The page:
Rain gauge at Cove Mountain.
States & parks working together
In January, President Obama signed a memorandum requiring the Environmental Protection Agency (EPA) to allow states to set more stringent auto emission and fuel efficiency standards. This memorandum will allow states to require automakers to produce trucks and cars that get better mileage than what is required under the current national standard set by EPA.
Almost a year later, national parks that cross over two states are collaborating with local governments to ensure new laws match protections set up in Class 1 airsheds, which include large parks. The new proposed National Emission Standard Act could possibly help park units reduce air pollution in their boundaries and meet the National Ambient Air Quality Standards (NAAQS) of the Clean Air Act.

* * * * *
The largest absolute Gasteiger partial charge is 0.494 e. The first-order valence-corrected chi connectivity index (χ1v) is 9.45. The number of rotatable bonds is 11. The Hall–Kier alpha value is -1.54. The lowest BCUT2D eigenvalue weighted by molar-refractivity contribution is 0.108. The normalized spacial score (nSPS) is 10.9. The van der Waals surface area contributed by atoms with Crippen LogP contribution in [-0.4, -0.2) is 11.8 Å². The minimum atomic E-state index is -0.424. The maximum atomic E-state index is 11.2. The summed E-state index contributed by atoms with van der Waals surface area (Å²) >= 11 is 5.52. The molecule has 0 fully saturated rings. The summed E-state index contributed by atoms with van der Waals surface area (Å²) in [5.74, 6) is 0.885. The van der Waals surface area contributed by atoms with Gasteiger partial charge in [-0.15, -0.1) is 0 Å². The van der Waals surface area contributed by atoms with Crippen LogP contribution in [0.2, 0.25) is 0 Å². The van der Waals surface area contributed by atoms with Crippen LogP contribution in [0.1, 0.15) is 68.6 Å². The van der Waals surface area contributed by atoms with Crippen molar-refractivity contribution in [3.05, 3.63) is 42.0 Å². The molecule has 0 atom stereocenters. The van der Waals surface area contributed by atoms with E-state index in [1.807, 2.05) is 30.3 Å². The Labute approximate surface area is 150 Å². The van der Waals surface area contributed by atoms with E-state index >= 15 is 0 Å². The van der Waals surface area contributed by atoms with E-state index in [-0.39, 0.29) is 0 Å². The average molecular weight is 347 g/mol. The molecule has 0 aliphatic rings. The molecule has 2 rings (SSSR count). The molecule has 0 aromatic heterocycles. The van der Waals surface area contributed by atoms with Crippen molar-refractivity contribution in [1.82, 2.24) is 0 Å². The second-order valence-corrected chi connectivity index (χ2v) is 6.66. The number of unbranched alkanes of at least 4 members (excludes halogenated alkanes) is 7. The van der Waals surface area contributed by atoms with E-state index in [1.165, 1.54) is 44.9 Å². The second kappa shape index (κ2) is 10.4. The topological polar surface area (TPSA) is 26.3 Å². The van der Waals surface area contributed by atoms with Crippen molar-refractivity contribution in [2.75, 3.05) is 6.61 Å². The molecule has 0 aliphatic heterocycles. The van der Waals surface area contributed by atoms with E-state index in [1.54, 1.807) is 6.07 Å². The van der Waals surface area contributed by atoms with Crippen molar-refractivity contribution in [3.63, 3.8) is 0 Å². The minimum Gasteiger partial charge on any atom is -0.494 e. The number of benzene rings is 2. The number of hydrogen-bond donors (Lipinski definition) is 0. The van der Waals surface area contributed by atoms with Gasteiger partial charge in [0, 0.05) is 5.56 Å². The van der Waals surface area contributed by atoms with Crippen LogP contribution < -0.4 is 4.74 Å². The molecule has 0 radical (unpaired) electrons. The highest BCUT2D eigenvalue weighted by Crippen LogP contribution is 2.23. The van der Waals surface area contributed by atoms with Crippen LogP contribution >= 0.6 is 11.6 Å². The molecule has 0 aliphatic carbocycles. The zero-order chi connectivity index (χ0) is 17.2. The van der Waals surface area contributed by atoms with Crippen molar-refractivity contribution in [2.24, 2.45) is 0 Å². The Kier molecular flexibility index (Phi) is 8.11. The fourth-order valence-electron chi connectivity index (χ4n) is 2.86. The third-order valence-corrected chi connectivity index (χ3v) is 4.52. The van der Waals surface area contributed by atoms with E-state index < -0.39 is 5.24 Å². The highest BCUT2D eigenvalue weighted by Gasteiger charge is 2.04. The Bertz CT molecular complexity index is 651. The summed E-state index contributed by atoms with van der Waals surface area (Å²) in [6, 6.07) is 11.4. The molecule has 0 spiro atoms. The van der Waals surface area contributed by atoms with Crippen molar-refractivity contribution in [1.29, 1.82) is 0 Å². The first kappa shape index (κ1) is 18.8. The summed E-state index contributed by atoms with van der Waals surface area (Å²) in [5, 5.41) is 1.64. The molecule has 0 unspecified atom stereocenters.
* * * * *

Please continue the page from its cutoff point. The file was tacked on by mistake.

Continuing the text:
Changing ozone standards?
In late September, the EPA announced that it was reconsidering the ozone National Ambient Air Quality Standards (NAAQS) published last year. EPA plans will propose a revised standard in December 2009 and publish a final rule by August 2010. The National Park Service sent a letter to EPA in spring 2009 encouraging them to reconsider the NAAQS and adopt a new, more stringent standard based on the record.
The park monitors ozone from May to November, when high temperatures and sunny days exacerbate the problem.
Return to Resource Roundup: Fall, 2009.